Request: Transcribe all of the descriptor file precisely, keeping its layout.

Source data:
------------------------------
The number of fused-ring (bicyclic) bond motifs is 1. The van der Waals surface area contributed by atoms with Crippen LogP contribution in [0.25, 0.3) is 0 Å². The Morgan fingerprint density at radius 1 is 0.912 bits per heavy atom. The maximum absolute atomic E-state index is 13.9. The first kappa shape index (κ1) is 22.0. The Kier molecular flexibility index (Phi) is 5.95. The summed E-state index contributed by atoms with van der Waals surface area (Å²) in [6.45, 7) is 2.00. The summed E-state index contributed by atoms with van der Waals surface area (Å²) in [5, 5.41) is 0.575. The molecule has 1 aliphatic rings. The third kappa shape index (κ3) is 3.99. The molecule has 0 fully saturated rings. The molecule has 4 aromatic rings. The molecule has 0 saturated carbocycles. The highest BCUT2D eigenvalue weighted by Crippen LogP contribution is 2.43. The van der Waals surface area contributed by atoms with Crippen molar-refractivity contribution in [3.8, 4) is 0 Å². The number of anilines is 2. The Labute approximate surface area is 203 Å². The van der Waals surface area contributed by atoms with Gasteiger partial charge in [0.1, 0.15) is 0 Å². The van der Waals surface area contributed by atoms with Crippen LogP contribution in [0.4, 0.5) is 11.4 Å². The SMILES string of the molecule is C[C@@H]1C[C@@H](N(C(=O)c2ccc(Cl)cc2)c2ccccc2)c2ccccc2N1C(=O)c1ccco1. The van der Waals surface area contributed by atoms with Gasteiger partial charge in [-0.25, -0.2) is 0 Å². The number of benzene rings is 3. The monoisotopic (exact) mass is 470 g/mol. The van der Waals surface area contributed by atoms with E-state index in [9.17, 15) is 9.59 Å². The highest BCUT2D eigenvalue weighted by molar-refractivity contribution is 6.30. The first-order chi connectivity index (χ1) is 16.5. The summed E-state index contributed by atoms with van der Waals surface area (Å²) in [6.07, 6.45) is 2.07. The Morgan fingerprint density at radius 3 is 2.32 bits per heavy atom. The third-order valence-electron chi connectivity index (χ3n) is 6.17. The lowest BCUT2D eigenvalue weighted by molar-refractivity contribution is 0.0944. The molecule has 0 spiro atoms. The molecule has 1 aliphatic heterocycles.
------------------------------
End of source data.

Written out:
The number of fused-ring (bicyclic) bond motifs is 1. The van der Waals surface area contributed by atoms with Crippen LogP contribution in [0.25, 0.3) is 0 Å². The Morgan fingerprint density at radius 1 is 0.912 bits per heavy atom. The maximum absolute atomic E-state index is 13.9. The first kappa shape index (κ1) is 22.0. The Kier molecular flexibility index (Phi) is 5.95. The summed E-state index contributed by atoms with van der Waals surface area (Å²) in [6.45, 7) is 2.00. The summed E-state index contributed by atoms with van der Waals surface area (Å²) in [5, 5.41) is 0.575. The molecule has 1 aliphatic rings. The third kappa shape index (κ3) is 3.99. The molecule has 0 fully saturated rings. The molecule has 4 aromatic rings. The molecule has 0 saturated carbocycles. The highest BCUT2D eigenvalue weighted by Crippen LogP contribution is 2.43. The van der Waals surface area contributed by atoms with Crippen molar-refractivity contribution in [3.8, 4) is 0 Å². The number of anilines is 2. The Labute approximate surface area is 203 Å². The van der Waals surface area contributed by atoms with Gasteiger partial charge in [0.1, 0.15) is 0 Å². The van der Waals surface area contributed by atoms with Crippen LogP contribution in [0.4, 0.5) is 11.4 Å². The SMILES string of the molecule is C[C@@H]1C[C@@H](N(C(=O)c2ccc(Cl)cc2)c2ccccc2)c2ccccc2N1C(=O)c1ccco1. The van der Waals surface area contributed by atoms with Gasteiger partial charge in [-0.25, -0.2) is 0 Å². The number of benzene rings is 3. The monoisotopic (exact) mass is 470 g/mol. The van der Waals surface area contributed by atoms with E-state index in [9.17, 15) is 9.59 Å². The highest BCUT2D eigenvalue weighted by molar-refractivity contribution is 6.30. The first-order chi connectivity index (χ1) is 16.5. The summed E-state index contributed by atoms with van der Waals surface area (Å²) in [6.07, 6.45) is 2.07. The Morgan fingerprint density at radius 3 is 2.32 bits per heavy atom. The third-order valence-electron chi connectivity index (χ3n) is 6.17. The lowest BCUT2D eigenvalue weighted by molar-refractivity contribution is 0.0944. The molecule has 0 spiro atoms. The molecule has 1 aliphatic heterocycles.